Estimates for recoverable unconventional oil in Mexico pencil in at 13 billion barrels, according to a US EIA study in 2013. But developing those resources would require up to $1.2 trillion, according to Goldman Sachs. That's a huge investment the debt-ridden monopoly can't afford.
After all, just to keep ahead of declining oil production, Mexico will need more than 40,000 new wells. With each well costing $10 million to $20 million, Pemex can't afford to drill these horizontal wells, so private investors finally have an opportunity to play on the former monopolist's turf.
“The drilling density in Mexico is vastly, vastly underdeveloped," according to Steinke.
After a disappointing start during the country’s offshore oil auctions last year, which were largely snubbed, particularly by US oil majors, Mexico just awarded 22 oil production and service companies rights to extract crude from onshore fields.
The most successful bidder was a consortium led by Geo Estratos, which won four contracts. Next came Renaissance Oil Corp. of Vancouver, Canada, and Strata Campos Maduros, a Mexican startup, each of which won three contracts. Diavaz Offshore, which for years has been a domestic service provider to Pemex, won two. One other Mexican bidder was Compania Petrolera Perseus. Three other Mexican companies each claimed two areas.
“The primary objective of this round was to plant the seed to grow the Mexican oil industry,” said Lourdes Melgar, Mexico’s deputy energy minister, Bloomberg reported. “That goal was achieved.”
The bulk of Mexico’s shale prospects appear to lie in the northeastern sections of the country, where infrastructure is often largely undeveloped. This means that in order to tap the country’s bounty of shale oil and gas, roads, housing, rail, pipelines and many others will have to be built out first. Security issues must also be addressed.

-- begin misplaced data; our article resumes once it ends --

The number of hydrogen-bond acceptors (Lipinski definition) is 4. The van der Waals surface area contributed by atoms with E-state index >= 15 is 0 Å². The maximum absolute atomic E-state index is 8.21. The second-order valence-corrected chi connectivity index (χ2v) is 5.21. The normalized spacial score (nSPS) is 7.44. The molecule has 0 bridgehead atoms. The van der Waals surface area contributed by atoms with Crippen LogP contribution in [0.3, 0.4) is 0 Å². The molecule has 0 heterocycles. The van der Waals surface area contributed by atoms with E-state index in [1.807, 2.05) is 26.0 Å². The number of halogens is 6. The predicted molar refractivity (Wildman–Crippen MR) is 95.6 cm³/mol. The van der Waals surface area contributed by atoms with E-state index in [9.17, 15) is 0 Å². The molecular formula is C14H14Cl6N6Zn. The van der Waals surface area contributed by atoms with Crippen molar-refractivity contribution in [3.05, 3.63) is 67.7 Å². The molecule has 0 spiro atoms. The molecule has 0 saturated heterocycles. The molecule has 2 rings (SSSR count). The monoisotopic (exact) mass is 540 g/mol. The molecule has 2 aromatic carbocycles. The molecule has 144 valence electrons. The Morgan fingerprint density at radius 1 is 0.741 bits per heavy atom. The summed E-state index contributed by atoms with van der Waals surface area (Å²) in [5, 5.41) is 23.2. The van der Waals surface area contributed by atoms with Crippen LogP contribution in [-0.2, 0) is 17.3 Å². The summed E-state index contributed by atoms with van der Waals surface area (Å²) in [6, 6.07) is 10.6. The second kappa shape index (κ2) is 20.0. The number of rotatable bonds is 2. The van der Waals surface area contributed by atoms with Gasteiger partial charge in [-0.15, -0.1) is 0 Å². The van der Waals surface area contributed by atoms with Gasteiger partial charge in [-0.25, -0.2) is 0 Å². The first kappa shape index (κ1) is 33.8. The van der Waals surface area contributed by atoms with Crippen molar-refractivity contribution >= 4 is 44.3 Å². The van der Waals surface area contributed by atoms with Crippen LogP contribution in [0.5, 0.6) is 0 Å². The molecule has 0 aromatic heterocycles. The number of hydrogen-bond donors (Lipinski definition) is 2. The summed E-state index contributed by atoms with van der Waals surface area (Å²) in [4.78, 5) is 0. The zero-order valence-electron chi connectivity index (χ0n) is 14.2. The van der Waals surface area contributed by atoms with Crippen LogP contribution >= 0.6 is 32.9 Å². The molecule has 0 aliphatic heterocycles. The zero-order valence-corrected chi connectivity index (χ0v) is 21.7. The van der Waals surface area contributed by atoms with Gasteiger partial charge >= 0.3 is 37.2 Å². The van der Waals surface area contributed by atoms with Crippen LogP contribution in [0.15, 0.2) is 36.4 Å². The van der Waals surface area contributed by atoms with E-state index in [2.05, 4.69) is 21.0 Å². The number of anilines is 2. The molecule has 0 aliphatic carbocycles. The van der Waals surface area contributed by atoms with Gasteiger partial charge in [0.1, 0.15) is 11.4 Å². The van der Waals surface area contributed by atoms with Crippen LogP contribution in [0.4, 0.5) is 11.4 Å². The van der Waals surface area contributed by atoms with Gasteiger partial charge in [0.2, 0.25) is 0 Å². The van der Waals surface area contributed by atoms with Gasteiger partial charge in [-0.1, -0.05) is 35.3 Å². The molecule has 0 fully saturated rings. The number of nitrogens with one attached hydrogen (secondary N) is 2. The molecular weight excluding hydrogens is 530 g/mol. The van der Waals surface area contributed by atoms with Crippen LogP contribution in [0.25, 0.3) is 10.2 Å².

OK, your company just won a chance to finally drill in Mexico, now there's a major obstacle in the way: Mexico's reigning entrepreneurs: drug gangs.
While there are anticipated difficulties in Mexico, most are typical like water scarcity, but the country's Breaking Bad factor is daunting. The best shale, found in the Burgos Basin, sits in the playground of Mexico's vicious drug gangs. In Tamaulipas, just below Texas, gun battles, kidnapping, and carjacking are now taken for granted. But now the gangs have morphed into shadow oil companies, illegally tapping pipelines and hijacking tanker trucks with such brazen impunity that Pemex looses about $1 billion a year.
Pemex documented 3,600 illegal taps on pipelines in 2014, a 40 percent increase from the 2,627 a year earlier. They more than quadrupled from 2009 to 2013, according to Pemex, which attributes part of its 11-year production slide to the illegal taps, and are on pace to exceed a record 4,000 incidents of pipeline theft this year, up from 710 in 2010.
The big jump in illegal siphons came after powerful drug cartels like the Zetas realized the profitability of the oil flowing through their territory. Fleets of tankers are now being stolen, and the Mexican press reports the Zetas and the Gulf Cartel have distribution operations that rival Pemex.
When designing the auction, the government said that it wanted to avoid confrontations between the oil and the narcotics businesses.
"We can't deny there are high risk areas," said Edgar Rangel, a commissioner at Mexico's National Hydrocarbon Commission, which is managing the new oil and gas provinces.
Even though Rangel went on to say that the agency had deliberately excluded blocks in the bidding where drug violence is rampant, nevertheless, 1,168 pipeline taps occurred where the 25 onshore fields were auctioned. Two of the fields are located in Tamaulipas state, which reported 561 pipeline thefts in 2015 through August, the most of any state, according to Bloomberg
Contrary to the government's public assurances, on the ground the oil business gets very complicated. Last April, according to The Dallas Morning News, 30 workers for Weatherford International, a Swiss oil field services company, were escorted out of a town in Tamaulipas by police after gunmen riddled their hotel with bullets.
Although Rod Lewis, CEO of Lewis Energy in San Antonio, who won a contract to drill test wells for Pemex in the middle of gang country, declined to be interviewed, employees at one of his drilling sites near Nuevo Laredo said they are forbidden from leaving the facility after dark. According to workers, the gated site is like a military compound, with strictly controlled access.
Will drug gangs derail Mexico's oil comeback?